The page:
Draw a quadrant GRB, with 15° segments. GR is horizontal.
A parallel horizontal line is drawn from PE, and ticks made where it bisects the 15° rays.
GX is the latitude. T is the crossing point with PE. GTE is the gnomonic triangle.
The length GT is copied to the bottom of E giving the point F.
The hour lines are drawn from F, and the dial is complete.
Benedetti included instructions for drawing a point gnomon so unequal hours could be plotted.
^{[6]}
(Fabica et usus instrumenti ad horologiorum descriptionem.) Rome Italy.
The Clavius method looks at a quarter of the dial. It views the horizontal and the perpendicular plane to the polar axis as two rectangles hinged around the top edge of both dials. the polar axis will be at φ degrees to the polar axis, and the hour lines will be equispaced on the polar plane an equatorial dial. (15°). Hour points on the polar plane will connect to the matching point on the horizontal plane. The horizontal hour lines are plotted to the origin.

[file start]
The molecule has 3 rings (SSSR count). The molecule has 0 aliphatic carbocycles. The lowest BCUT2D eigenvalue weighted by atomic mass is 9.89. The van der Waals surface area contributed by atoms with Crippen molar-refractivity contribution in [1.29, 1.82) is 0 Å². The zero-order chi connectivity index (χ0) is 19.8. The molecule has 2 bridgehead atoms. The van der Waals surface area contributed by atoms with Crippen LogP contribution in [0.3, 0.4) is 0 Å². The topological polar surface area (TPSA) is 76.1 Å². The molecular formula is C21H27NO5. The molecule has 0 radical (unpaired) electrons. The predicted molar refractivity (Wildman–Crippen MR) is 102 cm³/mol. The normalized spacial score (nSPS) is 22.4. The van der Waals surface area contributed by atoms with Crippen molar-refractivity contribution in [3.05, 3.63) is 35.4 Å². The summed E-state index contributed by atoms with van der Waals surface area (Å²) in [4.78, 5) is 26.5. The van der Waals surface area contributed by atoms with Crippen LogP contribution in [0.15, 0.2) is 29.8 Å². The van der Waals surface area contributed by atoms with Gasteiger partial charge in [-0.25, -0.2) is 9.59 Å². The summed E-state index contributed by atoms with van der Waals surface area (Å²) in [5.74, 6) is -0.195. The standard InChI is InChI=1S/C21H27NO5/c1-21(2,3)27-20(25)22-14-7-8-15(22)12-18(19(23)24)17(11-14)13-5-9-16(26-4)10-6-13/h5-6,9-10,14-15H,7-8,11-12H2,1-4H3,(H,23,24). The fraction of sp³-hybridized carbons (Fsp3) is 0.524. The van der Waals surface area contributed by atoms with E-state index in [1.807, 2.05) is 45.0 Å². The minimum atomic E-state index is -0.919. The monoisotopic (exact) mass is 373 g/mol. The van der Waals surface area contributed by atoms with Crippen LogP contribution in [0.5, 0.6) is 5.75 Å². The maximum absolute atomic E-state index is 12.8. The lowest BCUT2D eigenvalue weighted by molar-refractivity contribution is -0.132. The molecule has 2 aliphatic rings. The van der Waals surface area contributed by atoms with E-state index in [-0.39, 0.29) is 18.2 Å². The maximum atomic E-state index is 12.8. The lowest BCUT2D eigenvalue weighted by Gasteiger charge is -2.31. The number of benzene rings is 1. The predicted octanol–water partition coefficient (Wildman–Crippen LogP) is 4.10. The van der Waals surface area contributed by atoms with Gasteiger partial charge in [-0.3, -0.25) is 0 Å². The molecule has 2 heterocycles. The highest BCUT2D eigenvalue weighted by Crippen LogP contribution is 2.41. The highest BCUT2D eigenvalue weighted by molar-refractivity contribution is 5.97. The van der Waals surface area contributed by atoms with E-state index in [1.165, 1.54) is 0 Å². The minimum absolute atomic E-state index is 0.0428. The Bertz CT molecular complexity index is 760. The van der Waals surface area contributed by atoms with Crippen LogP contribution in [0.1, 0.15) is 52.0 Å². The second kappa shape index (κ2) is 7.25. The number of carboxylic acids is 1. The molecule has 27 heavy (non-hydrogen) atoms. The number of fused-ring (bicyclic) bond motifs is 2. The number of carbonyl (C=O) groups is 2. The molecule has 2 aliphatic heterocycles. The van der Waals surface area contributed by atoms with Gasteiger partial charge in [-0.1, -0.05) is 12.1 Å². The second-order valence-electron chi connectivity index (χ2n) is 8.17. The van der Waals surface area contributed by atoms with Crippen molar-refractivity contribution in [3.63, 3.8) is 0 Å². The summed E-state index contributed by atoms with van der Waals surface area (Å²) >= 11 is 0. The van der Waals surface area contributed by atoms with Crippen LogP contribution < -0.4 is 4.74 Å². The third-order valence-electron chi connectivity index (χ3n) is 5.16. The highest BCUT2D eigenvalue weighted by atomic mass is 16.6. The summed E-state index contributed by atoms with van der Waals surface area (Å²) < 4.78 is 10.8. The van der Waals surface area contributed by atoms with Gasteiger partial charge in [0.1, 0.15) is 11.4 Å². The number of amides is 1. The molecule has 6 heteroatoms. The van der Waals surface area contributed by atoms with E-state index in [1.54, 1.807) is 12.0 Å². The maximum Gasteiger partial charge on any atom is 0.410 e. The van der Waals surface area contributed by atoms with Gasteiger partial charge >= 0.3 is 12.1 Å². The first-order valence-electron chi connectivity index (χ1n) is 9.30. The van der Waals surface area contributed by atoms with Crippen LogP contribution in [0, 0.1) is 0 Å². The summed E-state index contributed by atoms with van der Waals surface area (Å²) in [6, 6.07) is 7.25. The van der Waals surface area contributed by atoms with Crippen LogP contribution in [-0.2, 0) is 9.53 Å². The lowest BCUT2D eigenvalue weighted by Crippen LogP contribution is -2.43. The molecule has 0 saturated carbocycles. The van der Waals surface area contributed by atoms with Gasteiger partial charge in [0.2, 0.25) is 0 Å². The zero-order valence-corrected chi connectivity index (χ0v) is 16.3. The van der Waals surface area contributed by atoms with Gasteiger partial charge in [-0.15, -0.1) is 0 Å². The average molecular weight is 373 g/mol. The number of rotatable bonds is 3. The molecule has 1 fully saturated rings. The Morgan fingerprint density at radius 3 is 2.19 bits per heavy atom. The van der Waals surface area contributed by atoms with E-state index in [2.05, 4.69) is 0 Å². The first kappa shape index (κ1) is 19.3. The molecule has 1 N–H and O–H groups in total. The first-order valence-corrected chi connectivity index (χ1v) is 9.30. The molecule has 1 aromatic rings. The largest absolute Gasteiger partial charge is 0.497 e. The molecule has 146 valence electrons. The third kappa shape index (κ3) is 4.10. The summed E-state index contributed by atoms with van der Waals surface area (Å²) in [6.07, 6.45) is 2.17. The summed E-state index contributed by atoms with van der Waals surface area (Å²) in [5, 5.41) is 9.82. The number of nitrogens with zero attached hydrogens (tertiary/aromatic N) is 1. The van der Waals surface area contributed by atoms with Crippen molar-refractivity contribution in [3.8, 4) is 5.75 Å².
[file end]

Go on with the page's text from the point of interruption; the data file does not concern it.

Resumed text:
^{[7]}
Draw the gnomomic triangle, lying on its hypotenuse.
On the small side, draw a (equatorial) square, with 15° hour markings.
The dial plate is constructed with compasses taking it sizes from the triangle.
The hour lines 12, 3, and 6 are known. The hour lines 1 and 2 are taken from the side of the square.
A diagonal is taken from 12 to 6, and lines parallel to this drawn through 1 and 2, giving 5 and 4